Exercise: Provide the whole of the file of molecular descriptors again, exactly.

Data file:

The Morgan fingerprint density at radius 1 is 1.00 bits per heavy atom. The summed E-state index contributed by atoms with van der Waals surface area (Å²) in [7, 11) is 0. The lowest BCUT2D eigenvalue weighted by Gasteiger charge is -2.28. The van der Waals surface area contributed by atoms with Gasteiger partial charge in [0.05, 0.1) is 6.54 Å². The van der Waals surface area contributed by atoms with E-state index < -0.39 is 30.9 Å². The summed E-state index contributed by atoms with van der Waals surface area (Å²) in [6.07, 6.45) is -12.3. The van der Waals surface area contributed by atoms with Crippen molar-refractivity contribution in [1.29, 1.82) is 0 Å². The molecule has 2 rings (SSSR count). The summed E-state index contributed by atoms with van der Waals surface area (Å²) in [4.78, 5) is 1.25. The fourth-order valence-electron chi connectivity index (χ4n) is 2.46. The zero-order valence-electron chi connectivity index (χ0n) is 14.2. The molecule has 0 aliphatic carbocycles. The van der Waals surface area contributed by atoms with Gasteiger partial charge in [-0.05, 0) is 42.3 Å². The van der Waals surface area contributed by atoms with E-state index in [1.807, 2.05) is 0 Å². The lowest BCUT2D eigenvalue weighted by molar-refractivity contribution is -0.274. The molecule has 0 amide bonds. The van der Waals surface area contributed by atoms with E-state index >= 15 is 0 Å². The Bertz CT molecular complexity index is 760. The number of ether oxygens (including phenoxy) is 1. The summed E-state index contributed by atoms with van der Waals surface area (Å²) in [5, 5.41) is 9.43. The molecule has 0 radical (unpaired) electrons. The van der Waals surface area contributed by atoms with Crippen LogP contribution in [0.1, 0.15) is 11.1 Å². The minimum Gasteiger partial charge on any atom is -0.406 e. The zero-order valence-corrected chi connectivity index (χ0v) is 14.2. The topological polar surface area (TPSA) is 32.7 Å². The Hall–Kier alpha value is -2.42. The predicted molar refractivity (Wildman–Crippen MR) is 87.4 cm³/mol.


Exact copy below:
The Morgan fingerprint density at radius 1 is 1.00 bits per heavy atom. The summed E-state index contributed by atoms with van der Waals surface area (Å²) in [7, 11) is 0. The lowest BCUT2D eigenvalue weighted by Gasteiger charge is -2.28. The van der Waals surface area contributed by atoms with Gasteiger partial charge in [0.05, 0.1) is 6.54 Å². The van der Waals surface area contributed by atoms with E-state index < -0.39 is 30.9 Å². The summed E-state index contributed by atoms with van der Waals surface area (Å²) in [6.07, 6.45) is -12.3. The van der Waals surface area contributed by atoms with Crippen molar-refractivity contribution in [1.29, 1.82) is 0 Å². The molecule has 2 rings (SSSR count). The summed E-state index contributed by atoms with van der Waals surface area (Å²) in [4.78, 5) is 1.25. The fourth-order valence-electron chi connectivity index (χ4n) is 2.46. The zero-order valence-electron chi connectivity index (χ0n) is 14.2. The molecule has 0 aliphatic carbocycles. The van der Waals surface area contributed by atoms with Gasteiger partial charge in [-0.05, 0) is 42.3 Å². The van der Waals surface area contributed by atoms with E-state index in [1.807, 2.05) is 0 Å². The lowest BCUT2D eigenvalue weighted by molar-refractivity contribution is -0.274. The molecule has 0 amide bonds. The van der Waals surface area contributed by atoms with E-state index >= 15 is 0 Å². The Bertz CT molecular complexity index is 760. The number of ether oxygens (including phenoxy) is 1. The summed E-state index contributed by atoms with van der Waals surface area (Å²) in [5, 5.41) is 9.43. The molecule has 0 radical (unpaired) electrons. The van der Waals surface area contributed by atoms with Crippen LogP contribution in [0.1, 0.15) is 11.1 Å². The minimum Gasteiger partial charge on any atom is -0.406 e. The zero-order valence-corrected chi connectivity index (χ0v) is 14.2. The topological polar surface area (TPSA) is 32.7 Å². The Hall–Kier alpha value is -2.42. The predicted molar refractivity (Wildman–Crippen MR) is 87.4 cm³/mol.